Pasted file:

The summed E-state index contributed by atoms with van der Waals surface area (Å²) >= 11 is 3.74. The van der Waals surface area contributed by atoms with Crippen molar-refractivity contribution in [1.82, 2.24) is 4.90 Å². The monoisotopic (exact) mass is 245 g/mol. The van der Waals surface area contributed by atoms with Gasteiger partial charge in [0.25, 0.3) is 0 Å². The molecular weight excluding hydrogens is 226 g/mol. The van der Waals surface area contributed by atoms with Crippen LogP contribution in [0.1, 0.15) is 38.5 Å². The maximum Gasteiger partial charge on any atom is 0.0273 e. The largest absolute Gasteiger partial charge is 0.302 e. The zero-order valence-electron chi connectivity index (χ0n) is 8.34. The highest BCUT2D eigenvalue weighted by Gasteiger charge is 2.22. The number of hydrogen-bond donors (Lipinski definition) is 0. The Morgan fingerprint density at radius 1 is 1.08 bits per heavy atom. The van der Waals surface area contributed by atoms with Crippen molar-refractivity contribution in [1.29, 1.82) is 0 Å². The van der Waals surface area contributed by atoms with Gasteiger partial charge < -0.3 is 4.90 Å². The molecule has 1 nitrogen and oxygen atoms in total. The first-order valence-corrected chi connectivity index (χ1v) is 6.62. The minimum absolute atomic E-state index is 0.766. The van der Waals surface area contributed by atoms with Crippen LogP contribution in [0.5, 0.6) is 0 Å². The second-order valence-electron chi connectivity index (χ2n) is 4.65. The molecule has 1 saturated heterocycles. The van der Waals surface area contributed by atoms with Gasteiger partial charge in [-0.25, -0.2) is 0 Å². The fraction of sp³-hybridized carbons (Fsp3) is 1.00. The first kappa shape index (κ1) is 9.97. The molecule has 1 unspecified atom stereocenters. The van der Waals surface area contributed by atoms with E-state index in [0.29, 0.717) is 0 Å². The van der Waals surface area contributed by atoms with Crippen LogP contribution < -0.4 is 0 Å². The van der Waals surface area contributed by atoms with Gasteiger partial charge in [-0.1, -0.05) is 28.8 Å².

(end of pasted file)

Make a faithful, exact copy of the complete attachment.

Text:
The summed E-state index contributed by atoms with van der Waals surface area (Å²) >= 11 is 3.74. The van der Waals surface area contributed by atoms with Crippen molar-refractivity contribution in [1.82, 2.24) is 4.90 Å². The monoisotopic (exact) mass is 245 g/mol. The van der Waals surface area contributed by atoms with Gasteiger partial charge in [0.25, 0.3) is 0 Å². The molecular weight excluding hydrogens is 226 g/mol. The van der Waals surface area contributed by atoms with Crippen LogP contribution in [0.1, 0.15) is 38.5 Å². The maximum Gasteiger partial charge on any atom is 0.0273 e. The largest absolute Gasteiger partial charge is 0.302 e. The zero-order valence-electron chi connectivity index (χ0n) is 8.34. The highest BCUT2D eigenvalue weighted by Gasteiger charge is 2.22. The number of hydrogen-bond donors (Lipinski definition) is 0. The Morgan fingerprint density at radius 1 is 1.08 bits per heavy atom. The van der Waals surface area contributed by atoms with Crippen molar-refractivity contribution in [1.29, 1.82) is 0 Å². The van der Waals surface area contributed by atoms with Gasteiger partial charge < -0.3 is 4.90 Å². The molecule has 1 nitrogen and oxygen atoms in total. The first-order valence-corrected chi connectivity index (χ1v) is 6.62. The minimum absolute atomic E-state index is 0.766. The van der Waals surface area contributed by atoms with Crippen LogP contribution in [0.5, 0.6) is 0 Å². The second-order valence-electron chi connectivity index (χ2n) is 4.65. The molecule has 1 saturated heterocycles. The van der Waals surface area contributed by atoms with Gasteiger partial charge in [-0.25, -0.2) is 0 Å². The fraction of sp³-hybridized carbons (Fsp3) is 1.00. The first kappa shape index (κ1) is 9.97. The molecule has 1 unspecified atom stereocenters. The van der Waals surface area contributed by atoms with E-state index in [0.29, 0.717) is 0 Å². The van der Waals surface area contributed by atoms with Crippen LogP contribution < -0.4 is 0 Å². The van der Waals surface area contributed by atoms with Gasteiger partial charge in [-0.1, -0.05) is 28.8 Å².